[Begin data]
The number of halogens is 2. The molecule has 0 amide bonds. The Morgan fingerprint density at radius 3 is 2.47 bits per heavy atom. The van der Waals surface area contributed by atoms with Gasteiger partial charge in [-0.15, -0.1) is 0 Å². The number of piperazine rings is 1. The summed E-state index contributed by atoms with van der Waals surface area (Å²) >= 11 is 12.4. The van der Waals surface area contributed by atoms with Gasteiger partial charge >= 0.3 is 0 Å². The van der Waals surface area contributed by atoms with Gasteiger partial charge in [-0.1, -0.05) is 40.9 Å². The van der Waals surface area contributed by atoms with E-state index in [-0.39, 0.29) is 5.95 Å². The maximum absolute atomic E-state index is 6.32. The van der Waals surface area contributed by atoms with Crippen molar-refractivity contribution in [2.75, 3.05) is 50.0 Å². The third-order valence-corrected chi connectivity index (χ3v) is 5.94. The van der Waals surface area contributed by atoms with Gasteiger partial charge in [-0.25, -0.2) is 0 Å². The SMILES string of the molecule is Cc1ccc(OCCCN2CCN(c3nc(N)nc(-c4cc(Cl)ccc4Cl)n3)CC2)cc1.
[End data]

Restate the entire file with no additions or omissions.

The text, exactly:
The number of halogens is 2. The molecule has 0 amide bonds. The Morgan fingerprint density at radius 3 is 2.47 bits per heavy atom. The van der Waals surface area contributed by atoms with Gasteiger partial charge in [-0.15, -0.1) is 0 Å². The number of piperazine rings is 1. The summed E-state index contributed by atoms with van der Waals surface area (Å²) >= 11 is 12.4. The van der Waals surface area contributed by atoms with Gasteiger partial charge >= 0.3 is 0 Å². The van der Waals surface area contributed by atoms with Gasteiger partial charge in [-0.1, -0.05) is 40.9 Å². The van der Waals surface area contributed by atoms with E-state index in [-0.39, 0.29) is 5.95 Å². The maximum absolute atomic E-state index is 6.32. The van der Waals surface area contributed by atoms with Crippen molar-refractivity contribution in [2.75, 3.05) is 50.0 Å². The third-order valence-corrected chi connectivity index (χ3v) is 5.94. The van der Waals surface area contributed by atoms with Gasteiger partial charge in [-0.25, -0.2) is 0 Å². The SMILES string of the molecule is Cc1ccc(OCCCN2CCN(c3nc(N)nc(-c4cc(Cl)ccc4Cl)n3)CC2)cc1.